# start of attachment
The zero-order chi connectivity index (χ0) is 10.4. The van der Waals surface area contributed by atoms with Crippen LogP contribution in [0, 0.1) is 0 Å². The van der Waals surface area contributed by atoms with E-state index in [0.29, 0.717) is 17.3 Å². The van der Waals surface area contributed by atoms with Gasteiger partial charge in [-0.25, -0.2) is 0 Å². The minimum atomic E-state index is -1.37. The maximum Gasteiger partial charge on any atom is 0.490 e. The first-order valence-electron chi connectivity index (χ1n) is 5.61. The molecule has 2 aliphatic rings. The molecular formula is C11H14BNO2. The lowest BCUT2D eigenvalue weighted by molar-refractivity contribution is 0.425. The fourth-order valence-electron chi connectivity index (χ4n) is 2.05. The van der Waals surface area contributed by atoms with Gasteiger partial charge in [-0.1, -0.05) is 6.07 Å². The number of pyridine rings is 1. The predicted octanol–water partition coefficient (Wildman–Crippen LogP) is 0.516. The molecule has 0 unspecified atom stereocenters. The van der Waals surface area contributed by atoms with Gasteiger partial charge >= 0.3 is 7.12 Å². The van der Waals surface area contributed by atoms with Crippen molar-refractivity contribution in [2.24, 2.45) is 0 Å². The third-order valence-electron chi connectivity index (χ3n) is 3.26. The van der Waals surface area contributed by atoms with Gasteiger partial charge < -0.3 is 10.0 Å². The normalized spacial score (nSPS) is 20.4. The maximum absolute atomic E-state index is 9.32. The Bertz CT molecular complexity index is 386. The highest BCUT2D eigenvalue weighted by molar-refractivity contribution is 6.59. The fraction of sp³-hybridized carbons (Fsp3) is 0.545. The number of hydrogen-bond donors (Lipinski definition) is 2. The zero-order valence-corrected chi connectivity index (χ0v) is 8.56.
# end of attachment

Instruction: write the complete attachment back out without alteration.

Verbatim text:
The zero-order chi connectivity index (χ0) is 10.4. The van der Waals surface area contributed by atoms with Crippen LogP contribution in [0, 0.1) is 0 Å². The van der Waals surface area contributed by atoms with E-state index in [0.29, 0.717) is 17.3 Å². The van der Waals surface area contributed by atoms with Gasteiger partial charge in [-0.25, -0.2) is 0 Å². The minimum atomic E-state index is -1.37. The maximum Gasteiger partial charge on any atom is 0.490 e. The first-order valence-electron chi connectivity index (χ1n) is 5.61. The molecule has 2 aliphatic rings. The molecular formula is C11H14BNO2. The lowest BCUT2D eigenvalue weighted by molar-refractivity contribution is 0.425. The fourth-order valence-electron chi connectivity index (χ4n) is 2.05. The van der Waals surface area contributed by atoms with Gasteiger partial charge in [-0.1, -0.05) is 6.07 Å². The number of pyridine rings is 1. The predicted octanol–water partition coefficient (Wildman–Crippen LogP) is 0.516. The molecule has 0 unspecified atom stereocenters. The van der Waals surface area contributed by atoms with Gasteiger partial charge >= 0.3 is 7.12 Å². The van der Waals surface area contributed by atoms with Crippen molar-refractivity contribution in [2.24, 2.45) is 0 Å². The third-order valence-electron chi connectivity index (χ3n) is 3.26. The van der Waals surface area contributed by atoms with Gasteiger partial charge < -0.3 is 10.0 Å². The normalized spacial score (nSPS) is 20.4. The maximum absolute atomic E-state index is 9.32. The Bertz CT molecular complexity index is 386. The highest BCUT2D eigenvalue weighted by molar-refractivity contribution is 6.59. The fraction of sp³-hybridized carbons (Fsp3) is 0.545. The number of hydrogen-bond donors (Lipinski definition) is 2. The zero-order valence-corrected chi connectivity index (χ0v) is 8.56.